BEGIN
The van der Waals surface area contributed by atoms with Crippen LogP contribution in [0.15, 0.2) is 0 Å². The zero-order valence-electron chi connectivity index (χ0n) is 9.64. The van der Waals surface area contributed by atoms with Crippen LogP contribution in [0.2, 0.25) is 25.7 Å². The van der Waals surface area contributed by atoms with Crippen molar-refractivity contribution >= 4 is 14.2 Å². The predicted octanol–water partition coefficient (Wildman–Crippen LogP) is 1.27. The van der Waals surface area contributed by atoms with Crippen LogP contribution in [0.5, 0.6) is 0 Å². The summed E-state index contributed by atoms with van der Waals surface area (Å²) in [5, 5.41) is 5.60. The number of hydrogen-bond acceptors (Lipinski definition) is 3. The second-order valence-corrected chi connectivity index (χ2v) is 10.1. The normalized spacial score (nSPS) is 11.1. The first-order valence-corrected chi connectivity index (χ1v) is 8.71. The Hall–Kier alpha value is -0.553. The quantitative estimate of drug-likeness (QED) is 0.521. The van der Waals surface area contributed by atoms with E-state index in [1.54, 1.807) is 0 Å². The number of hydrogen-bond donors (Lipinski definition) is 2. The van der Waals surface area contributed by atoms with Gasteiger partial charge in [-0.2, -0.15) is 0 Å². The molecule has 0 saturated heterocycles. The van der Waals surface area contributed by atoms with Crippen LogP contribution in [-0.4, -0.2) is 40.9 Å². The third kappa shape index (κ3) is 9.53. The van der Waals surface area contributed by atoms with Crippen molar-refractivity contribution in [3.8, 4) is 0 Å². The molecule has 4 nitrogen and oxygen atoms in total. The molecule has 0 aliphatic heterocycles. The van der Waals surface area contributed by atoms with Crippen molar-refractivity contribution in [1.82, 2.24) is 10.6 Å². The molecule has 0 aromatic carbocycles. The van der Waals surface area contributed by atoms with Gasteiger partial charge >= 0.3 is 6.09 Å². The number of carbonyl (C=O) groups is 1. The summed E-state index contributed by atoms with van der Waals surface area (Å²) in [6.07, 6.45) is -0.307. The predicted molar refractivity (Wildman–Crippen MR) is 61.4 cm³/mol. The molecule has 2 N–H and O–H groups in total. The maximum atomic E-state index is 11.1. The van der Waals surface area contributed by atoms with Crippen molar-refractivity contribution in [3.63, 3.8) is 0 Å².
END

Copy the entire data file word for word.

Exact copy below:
The van der Waals surface area contributed by atoms with Crippen LogP contribution in [0.15, 0.2) is 0 Å². The zero-order valence-electron chi connectivity index (χ0n) is 9.64. The van der Waals surface area contributed by atoms with Crippen LogP contribution in [0.2, 0.25) is 25.7 Å². The van der Waals surface area contributed by atoms with Crippen molar-refractivity contribution >= 4 is 14.2 Å². The predicted octanol–water partition coefficient (Wildman–Crippen LogP) is 1.27. The van der Waals surface area contributed by atoms with Crippen LogP contribution in [0.5, 0.6) is 0 Å². The summed E-state index contributed by atoms with van der Waals surface area (Å²) in [5, 5.41) is 5.60. The number of hydrogen-bond acceptors (Lipinski definition) is 3. The second-order valence-corrected chi connectivity index (χ2v) is 10.1. The normalized spacial score (nSPS) is 11.1. The first-order valence-corrected chi connectivity index (χ1v) is 8.71. The Hall–Kier alpha value is -0.553. The quantitative estimate of drug-likeness (QED) is 0.521. The van der Waals surface area contributed by atoms with E-state index in [1.54, 1.807) is 0 Å². The number of hydrogen-bond donors (Lipinski definition) is 2. The van der Waals surface area contributed by atoms with Gasteiger partial charge in [-0.2, -0.15) is 0 Å². The molecule has 0 saturated heterocycles. The van der Waals surface area contributed by atoms with Crippen LogP contribution in [-0.4, -0.2) is 40.9 Å². The third kappa shape index (κ3) is 9.53. The van der Waals surface area contributed by atoms with Crippen molar-refractivity contribution in [3.8, 4) is 0 Å². The molecule has 4 nitrogen and oxygen atoms in total. The molecule has 0 aliphatic heterocycles. The van der Waals surface area contributed by atoms with Crippen molar-refractivity contribution in [1.82, 2.24) is 10.6 Å². The molecule has 0 aromatic carbocycles. The van der Waals surface area contributed by atoms with Gasteiger partial charge >= 0.3 is 6.09 Å². The number of carbonyl (C=O) groups is 1. The summed E-state index contributed by atoms with van der Waals surface area (Å²) in [6.07, 6.45) is -0.307. The predicted molar refractivity (Wildman–Crippen MR) is 61.4 cm³/mol. The molecule has 2 N–H and O–H groups in total. The maximum atomic E-state index is 11.1. The van der Waals surface area contributed by atoms with Crippen molar-refractivity contribution in [3.63, 3.8) is 0 Å².